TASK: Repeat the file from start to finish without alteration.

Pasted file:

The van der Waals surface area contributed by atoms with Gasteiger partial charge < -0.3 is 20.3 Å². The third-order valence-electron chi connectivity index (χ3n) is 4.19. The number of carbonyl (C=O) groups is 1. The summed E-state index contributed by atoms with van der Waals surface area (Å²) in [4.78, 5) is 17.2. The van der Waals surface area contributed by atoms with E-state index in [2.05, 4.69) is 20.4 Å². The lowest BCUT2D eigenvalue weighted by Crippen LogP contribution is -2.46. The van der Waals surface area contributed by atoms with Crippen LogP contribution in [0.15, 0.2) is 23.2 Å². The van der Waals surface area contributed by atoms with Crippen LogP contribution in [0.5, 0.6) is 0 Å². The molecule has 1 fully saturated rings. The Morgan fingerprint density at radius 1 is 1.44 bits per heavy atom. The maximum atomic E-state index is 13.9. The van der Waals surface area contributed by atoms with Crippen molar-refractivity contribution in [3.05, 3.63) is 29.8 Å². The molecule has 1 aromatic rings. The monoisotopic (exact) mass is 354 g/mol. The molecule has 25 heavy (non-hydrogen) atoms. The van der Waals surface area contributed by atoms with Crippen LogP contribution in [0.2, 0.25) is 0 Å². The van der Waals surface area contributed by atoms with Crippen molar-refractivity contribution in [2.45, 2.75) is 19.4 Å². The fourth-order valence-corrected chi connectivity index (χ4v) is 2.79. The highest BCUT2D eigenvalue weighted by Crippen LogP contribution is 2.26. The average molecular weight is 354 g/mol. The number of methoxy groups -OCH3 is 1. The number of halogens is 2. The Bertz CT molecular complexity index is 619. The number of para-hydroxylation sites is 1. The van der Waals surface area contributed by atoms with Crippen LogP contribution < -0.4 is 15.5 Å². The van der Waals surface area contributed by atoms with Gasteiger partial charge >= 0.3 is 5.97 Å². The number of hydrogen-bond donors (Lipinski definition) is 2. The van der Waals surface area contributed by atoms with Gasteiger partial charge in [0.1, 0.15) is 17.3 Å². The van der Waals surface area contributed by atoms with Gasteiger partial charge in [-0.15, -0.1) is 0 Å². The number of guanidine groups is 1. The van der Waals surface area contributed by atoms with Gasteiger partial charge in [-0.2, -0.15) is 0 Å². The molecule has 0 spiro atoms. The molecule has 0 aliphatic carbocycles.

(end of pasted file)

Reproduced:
The van der Waals surface area contributed by atoms with Gasteiger partial charge < -0.3 is 20.3 Å². The third-order valence-electron chi connectivity index (χ3n) is 4.19. The number of carbonyl (C=O) groups is 1. The summed E-state index contributed by atoms with van der Waals surface area (Å²) in [4.78, 5) is 17.2. The van der Waals surface area contributed by atoms with E-state index in [2.05, 4.69) is 20.4 Å². The lowest BCUT2D eigenvalue weighted by Crippen LogP contribution is -2.46. The van der Waals surface area contributed by atoms with Crippen LogP contribution in [0.15, 0.2) is 23.2 Å². The van der Waals surface area contributed by atoms with Crippen LogP contribution in [0.5, 0.6) is 0 Å². The molecule has 1 fully saturated rings. The Morgan fingerprint density at radius 1 is 1.44 bits per heavy atom. The maximum atomic E-state index is 13.9. The van der Waals surface area contributed by atoms with Crippen molar-refractivity contribution in [3.05, 3.63) is 29.8 Å². The molecule has 1 aromatic rings. The monoisotopic (exact) mass is 354 g/mol. The molecule has 25 heavy (non-hydrogen) atoms. The van der Waals surface area contributed by atoms with Crippen LogP contribution in [0.2, 0.25) is 0 Å². The van der Waals surface area contributed by atoms with Crippen molar-refractivity contribution in [2.45, 2.75) is 19.4 Å². The fourth-order valence-corrected chi connectivity index (χ4v) is 2.79. The highest BCUT2D eigenvalue weighted by Crippen LogP contribution is 2.26. The average molecular weight is 354 g/mol. The number of methoxy groups -OCH3 is 1. The number of halogens is 2. The Bertz CT molecular complexity index is 619. The number of para-hydroxylation sites is 1. The van der Waals surface area contributed by atoms with Crippen LogP contribution < -0.4 is 15.5 Å². The van der Waals surface area contributed by atoms with Gasteiger partial charge >= 0.3 is 5.97 Å². The number of hydrogen-bond donors (Lipinski definition) is 2. The van der Waals surface area contributed by atoms with Gasteiger partial charge in [0.1, 0.15) is 17.3 Å². The van der Waals surface area contributed by atoms with Gasteiger partial charge in [-0.15, -0.1) is 0 Å². The number of guanidine groups is 1. The van der Waals surface area contributed by atoms with Gasteiger partial charge in [-0.2, -0.15) is 0 Å². The molecule has 0 spiro atoms. The molecule has 0 aliphatic carbocycles.